Ombudsman upholds pensions tax duty-of-care complaint against police

Police

The Pensions Ombudsman has upheld a police officer’s complaint that his employer had a duty of care to inform him of the tax implications of re-employment on his retirement benefits.

Mr Cherry was employed as a police officer with the Police and Crime Commissioner of South Wales from February 1982, and he took his retirement benefits from 12 June 2011. He was then re-employed by the Commissioner on 23 June 2011, within one month of receiving his pension benefits.

Because Cherry was re-employed within a month of taking his retirement benefits, he lost his protected pension age and therefore incurred tax charges on his retirement benefits.

Cherry arguedĀ that the Commissioner failed to provide himĀ with information about the tax penalties.

The Ombudsman determined that, although theĀ Commissioner was under no legal obligation to advise individual employees on their tax liabilities,Ā this case concerns the provision of relevant information about the impact on benefits following re-employment for an employee.

The OmbudsmanĀ concluded that the Commissioner should reasonably meet the tax liabilities incurred by Cherry.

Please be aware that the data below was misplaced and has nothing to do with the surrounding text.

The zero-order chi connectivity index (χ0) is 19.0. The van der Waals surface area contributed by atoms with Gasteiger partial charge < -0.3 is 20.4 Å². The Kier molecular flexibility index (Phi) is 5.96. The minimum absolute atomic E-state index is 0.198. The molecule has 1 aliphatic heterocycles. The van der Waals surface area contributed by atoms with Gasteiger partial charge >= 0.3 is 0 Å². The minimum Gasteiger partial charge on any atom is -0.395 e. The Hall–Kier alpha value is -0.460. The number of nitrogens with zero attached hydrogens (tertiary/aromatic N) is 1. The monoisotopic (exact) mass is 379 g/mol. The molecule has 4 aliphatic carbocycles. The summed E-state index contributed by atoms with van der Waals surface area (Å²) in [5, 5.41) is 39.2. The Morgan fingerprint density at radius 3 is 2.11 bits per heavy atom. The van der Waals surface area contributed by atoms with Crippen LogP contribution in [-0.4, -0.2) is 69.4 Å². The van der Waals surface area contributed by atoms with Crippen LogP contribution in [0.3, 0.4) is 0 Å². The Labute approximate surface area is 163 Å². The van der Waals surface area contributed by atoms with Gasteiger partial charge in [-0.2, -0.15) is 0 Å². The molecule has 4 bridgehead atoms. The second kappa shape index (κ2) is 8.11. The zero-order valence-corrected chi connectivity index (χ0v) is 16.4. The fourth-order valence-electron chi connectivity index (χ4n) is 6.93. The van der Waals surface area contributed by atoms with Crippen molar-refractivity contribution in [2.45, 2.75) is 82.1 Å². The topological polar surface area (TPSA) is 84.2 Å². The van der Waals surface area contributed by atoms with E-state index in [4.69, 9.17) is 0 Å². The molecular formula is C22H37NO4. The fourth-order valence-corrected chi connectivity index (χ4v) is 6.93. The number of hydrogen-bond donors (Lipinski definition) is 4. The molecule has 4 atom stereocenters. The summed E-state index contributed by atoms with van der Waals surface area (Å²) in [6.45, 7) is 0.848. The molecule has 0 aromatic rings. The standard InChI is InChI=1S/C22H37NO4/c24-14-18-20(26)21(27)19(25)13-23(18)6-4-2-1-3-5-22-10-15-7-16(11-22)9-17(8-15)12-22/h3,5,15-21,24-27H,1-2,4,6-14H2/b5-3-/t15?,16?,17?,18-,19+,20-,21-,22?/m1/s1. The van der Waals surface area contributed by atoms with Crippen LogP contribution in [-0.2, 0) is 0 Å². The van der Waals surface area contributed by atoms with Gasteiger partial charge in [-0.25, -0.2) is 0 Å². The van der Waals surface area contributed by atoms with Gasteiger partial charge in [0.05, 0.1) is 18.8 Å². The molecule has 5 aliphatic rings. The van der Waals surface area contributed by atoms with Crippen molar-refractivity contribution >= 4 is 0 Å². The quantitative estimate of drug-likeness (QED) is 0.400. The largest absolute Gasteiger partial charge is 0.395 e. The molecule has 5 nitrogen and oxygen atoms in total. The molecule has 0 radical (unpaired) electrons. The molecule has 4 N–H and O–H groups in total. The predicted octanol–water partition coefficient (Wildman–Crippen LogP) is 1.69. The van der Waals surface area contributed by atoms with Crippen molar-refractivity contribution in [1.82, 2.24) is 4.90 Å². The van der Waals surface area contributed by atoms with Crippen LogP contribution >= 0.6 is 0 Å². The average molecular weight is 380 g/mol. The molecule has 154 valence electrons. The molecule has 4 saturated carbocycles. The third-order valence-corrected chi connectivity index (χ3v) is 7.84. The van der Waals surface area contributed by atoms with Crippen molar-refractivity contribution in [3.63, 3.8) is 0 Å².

The Ombudsman ruling states: “As a responsible employer the Commissioner had a duty of care to inform Mr Cherry of the tax implications of re-employment on his retirement benefits.”

Arshad Khan, associate director, pensions and investment litigation at law firm Sackers, said: ā€œThis was a case brought against an employer but the lessons apply equally to pension scheme trustees. While it is clear in principle that an employer/trustees are not under an obligation to provideĀ adviceĀ to scheme members, they do have to provideĀ relevant informationĀ about the impact on the memberā€™s benefits of decisions they might take, in this case the decision being how quickly to return to work with the police force following early retirement under the Police Pension Scheme.

“It is often difficult for schemes to draw the line between giving good levels of information and advice but this case highlights the risk of having to pay compensation to a member for any tax liabilities they could have avoided had sufficient information been provided to them in the first place.ā€